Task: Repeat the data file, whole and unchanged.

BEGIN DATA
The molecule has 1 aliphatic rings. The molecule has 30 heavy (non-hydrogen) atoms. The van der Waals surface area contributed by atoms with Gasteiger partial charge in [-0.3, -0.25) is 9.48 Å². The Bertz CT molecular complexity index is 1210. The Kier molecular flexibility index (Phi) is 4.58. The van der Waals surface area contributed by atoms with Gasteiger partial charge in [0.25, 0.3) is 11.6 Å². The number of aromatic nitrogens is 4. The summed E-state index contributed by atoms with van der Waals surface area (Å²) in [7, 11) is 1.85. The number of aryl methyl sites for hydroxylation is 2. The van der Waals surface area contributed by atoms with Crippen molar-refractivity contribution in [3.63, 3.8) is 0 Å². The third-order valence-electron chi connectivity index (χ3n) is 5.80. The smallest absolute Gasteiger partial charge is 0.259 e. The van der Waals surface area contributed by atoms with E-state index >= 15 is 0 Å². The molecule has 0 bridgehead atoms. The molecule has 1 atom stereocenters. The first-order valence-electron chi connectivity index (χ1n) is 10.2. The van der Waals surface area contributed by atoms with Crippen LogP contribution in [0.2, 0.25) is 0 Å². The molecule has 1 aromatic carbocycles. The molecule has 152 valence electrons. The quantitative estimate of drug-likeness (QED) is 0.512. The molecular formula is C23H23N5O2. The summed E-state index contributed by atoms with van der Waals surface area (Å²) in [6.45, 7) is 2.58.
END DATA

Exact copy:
The molecule has 1 aliphatic rings. The molecule has 30 heavy (non-hydrogen) atoms. The van der Waals surface area contributed by atoms with Gasteiger partial charge in [-0.3, -0.25) is 9.48 Å². The Bertz CT molecular complexity index is 1210. The Kier molecular flexibility index (Phi) is 4.58. The van der Waals surface area contributed by atoms with Gasteiger partial charge in [0.25, 0.3) is 11.6 Å². The number of aromatic nitrogens is 4. The summed E-state index contributed by atoms with van der Waals surface area (Å²) in [7, 11) is 1.85. The number of aryl methyl sites for hydroxylation is 2. The van der Waals surface area contributed by atoms with Crippen molar-refractivity contribution in [3.63, 3.8) is 0 Å². The third-order valence-electron chi connectivity index (χ3n) is 5.80. The smallest absolute Gasteiger partial charge is 0.259 e. The van der Waals surface area contributed by atoms with E-state index >= 15 is 0 Å². The molecule has 0 bridgehead atoms. The molecule has 1 atom stereocenters. The first-order valence-electron chi connectivity index (χ1n) is 10.2. The van der Waals surface area contributed by atoms with Crippen LogP contribution in [0.2, 0.25) is 0 Å². The molecule has 1 aromatic carbocycles. The molecule has 152 valence electrons. The quantitative estimate of drug-likeness (QED) is 0.512. The molecular formula is C23H23N5O2. The summed E-state index contributed by atoms with van der Waals surface area (Å²) in [6.45, 7) is 2.58.